Pop culture has been shaping Millennials' perceptions of witches since birth. Our bedtime stories were tales of old women with candy houses and magical pasta pots. We practically wore out the VCR watching the Wicked Witch chase Dorothy through Oz and a variety of Disney princesses be rescued from jealous crones over and over again. We saw late-night reruns of the nose-wiggling Samantha on Bewitched and crushed on Harvey Kinkle from Sabrina, the Teenage Witch. In school, we studied 1692 Salem and toiled and troubled through papers on Macbeth.
But even with witchcraft's permeation into mainstream culture, we've never really been taught the truth about it: who witches are, their beliefs, and what their lifestyle actually entails.
Witches -- or Wiccans, to be exact -- are a subdivision of what is usually referred to as paganism, a blanket term for a multitude of earth-based spiritual belief systems, said practicing Wiccan Therese Pendragon. But in the logic problem from you-know-where, not all pagans are Wiccan, not all Wiccans are pagan, and there are any number of variations in practice. It's easiest to think of the categorizations in the same way that Christianity is an umbrella term encompassing Methodist, Lutheran, and so on, she said.
A Salem native, Pendragon was raised Catholic but had a lot of paranormal experiences beginning at a very young age. They seemed normal to her, she said, because children are naturally more open to spirits, as they have not yet been conditioned by society to lose their connection to the spiritual world. As she grew older, Pendragon also discovered she had the abilities to read people’s thoughts by looking into their eyes and see their auras.
“It’s like opening a window,” she said of her abilities. “We live in a chemical sea of energy around us….A sensitive person can be overwhelmed if they don’t have a screen to filter out all that cosmic debris.”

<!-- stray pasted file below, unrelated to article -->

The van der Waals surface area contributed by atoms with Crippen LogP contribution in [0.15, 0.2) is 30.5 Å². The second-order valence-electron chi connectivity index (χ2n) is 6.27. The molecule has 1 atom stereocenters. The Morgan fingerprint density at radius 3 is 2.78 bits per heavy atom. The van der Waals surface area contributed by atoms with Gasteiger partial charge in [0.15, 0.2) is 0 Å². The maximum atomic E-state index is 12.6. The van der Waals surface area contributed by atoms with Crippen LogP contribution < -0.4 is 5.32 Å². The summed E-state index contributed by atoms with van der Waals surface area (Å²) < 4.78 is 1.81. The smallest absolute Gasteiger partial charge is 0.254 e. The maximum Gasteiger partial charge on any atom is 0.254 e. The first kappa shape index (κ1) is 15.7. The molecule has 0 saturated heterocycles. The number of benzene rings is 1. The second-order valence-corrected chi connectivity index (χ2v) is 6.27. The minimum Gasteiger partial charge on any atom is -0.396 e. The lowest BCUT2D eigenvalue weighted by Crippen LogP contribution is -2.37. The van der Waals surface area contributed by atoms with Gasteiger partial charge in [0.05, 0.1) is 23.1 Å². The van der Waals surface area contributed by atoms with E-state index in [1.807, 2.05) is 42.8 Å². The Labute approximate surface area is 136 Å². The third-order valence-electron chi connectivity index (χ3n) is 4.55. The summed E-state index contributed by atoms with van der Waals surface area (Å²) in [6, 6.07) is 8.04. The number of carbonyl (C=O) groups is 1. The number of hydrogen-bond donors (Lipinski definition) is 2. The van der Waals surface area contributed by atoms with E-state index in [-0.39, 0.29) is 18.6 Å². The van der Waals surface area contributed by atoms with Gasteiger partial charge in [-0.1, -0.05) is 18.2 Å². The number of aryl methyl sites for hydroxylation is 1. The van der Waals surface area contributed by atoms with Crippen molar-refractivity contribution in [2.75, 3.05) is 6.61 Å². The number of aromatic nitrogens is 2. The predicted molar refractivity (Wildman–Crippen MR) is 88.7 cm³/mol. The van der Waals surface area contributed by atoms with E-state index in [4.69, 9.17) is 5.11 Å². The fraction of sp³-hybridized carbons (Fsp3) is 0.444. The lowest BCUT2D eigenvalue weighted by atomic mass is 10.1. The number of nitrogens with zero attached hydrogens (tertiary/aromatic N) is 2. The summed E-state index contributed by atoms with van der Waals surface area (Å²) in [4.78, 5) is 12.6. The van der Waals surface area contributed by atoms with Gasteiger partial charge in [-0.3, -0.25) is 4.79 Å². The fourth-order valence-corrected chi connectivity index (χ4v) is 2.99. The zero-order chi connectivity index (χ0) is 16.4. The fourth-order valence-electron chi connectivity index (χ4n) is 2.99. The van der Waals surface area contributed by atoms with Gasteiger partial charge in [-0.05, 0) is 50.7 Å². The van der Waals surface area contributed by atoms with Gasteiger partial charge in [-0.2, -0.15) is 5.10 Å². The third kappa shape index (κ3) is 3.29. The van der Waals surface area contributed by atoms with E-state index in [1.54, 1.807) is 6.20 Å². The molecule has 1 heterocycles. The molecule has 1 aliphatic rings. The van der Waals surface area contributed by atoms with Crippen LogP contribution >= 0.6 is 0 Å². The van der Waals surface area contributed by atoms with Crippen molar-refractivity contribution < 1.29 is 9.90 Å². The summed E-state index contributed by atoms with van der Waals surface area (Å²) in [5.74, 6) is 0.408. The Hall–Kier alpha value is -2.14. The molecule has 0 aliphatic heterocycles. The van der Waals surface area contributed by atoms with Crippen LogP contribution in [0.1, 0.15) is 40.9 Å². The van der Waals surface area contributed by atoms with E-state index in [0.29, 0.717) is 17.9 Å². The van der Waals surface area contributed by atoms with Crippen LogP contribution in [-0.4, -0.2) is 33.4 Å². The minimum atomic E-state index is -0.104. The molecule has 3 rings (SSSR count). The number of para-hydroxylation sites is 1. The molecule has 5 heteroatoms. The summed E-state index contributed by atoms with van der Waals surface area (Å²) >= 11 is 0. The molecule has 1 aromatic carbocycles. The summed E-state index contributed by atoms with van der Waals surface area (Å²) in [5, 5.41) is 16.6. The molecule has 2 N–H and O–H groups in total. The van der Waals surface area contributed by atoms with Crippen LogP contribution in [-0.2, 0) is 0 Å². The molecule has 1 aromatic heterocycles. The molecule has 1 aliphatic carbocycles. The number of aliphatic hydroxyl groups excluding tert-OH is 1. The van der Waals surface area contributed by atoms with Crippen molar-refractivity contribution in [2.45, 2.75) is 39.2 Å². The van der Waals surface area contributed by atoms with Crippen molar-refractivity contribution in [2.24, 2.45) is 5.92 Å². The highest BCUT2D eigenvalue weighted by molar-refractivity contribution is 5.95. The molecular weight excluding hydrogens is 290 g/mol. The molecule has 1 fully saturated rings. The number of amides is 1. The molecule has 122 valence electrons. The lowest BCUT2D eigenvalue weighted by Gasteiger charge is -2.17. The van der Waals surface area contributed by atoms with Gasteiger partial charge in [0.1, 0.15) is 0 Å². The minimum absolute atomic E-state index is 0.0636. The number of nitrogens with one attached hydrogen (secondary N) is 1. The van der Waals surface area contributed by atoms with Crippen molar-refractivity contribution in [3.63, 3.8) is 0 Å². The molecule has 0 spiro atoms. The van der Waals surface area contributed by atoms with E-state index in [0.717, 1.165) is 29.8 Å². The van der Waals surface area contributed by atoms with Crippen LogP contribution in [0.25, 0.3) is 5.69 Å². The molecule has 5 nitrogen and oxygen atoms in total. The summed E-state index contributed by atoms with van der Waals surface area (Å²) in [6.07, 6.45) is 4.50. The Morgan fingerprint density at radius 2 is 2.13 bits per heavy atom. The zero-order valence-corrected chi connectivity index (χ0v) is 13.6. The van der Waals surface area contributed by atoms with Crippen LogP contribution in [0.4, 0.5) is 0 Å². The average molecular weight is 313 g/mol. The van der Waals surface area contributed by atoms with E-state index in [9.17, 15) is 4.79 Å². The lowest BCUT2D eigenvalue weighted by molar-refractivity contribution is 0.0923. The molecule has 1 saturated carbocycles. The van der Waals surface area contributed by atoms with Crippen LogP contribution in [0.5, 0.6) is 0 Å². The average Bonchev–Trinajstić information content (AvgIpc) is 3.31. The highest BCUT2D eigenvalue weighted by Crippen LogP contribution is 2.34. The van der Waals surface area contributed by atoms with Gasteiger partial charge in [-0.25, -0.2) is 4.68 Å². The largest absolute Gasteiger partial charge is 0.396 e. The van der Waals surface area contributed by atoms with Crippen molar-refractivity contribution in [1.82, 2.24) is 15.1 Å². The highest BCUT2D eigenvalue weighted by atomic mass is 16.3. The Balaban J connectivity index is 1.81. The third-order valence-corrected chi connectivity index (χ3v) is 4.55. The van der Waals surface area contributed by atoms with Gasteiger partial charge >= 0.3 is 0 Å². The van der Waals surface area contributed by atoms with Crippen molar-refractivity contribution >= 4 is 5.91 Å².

For years, Pendragon practiced in secret because of the misinformation and prejudice surrounding the craft. But when world-famous witch Laurie Cabot brought witchcraft “out of the broomcloset,” so to speak, she became a member of the first coven, The Black Doves of Isis, and appeared with Cabot in National Geographic in 1979. It was the first time American witches were recognized internationally.
Today, witchcraft is alive and well, and a new generation of witches is emerging. Danielle Young, 24, was raised Jewish but has considered herself a Wiccan for 10 years now. She's a priestess at the Temple of Tituba and offers tarot and rune readings at the World of Witches Museum, both located in Salem’s Pickering Wharf area.
Everything from rocks and herbs to dance and cooking is inherently magical, Young said, and the power is taking the bits and pieces and mixing them together in the right combination to create what you desire. “It’s about intent: picking a goal for yourself that you believe can come to pass and letting the universe know about it," she said.
"The simplest form of magic that just about everyone performs is making a wish on a birthday candle or a wish on a star. Even prayer is a form of magic," Young said. “We use it not only to communicate directly with a divinity, but we pray for someone’s healing, or we pray to win the lottery -- for many things. It’s just another form of magic.”
Young is also a member of the Young Witches of Salem, which documents the lives and experiences of 17-24-year-old witches as they balance jobs, school, and everyday life with learning the craft from the coven’s Elders, including Pendragon. The project's goal is to bring knowledge and awareness of Wiccan culture to the community through a series of online reality shows and interviews and a Sunday evening blogtalkradio program.
“This isn’t your grandmother’s witchcraft,” said Young.
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About Rachel -- I'm a tiny gal with big ideas who's always on the move. One day I'm going to use my vast amount of otherwise useless trivia knowledge to beat Ken Jennings' Jeopardy score. Likes: hula hooping, all things involving the 80's, delicious martinis, sunshine, proper grammar, baby animals. Dislikes: math, being cold, spiders, most vegetables, things in places I can't reach.
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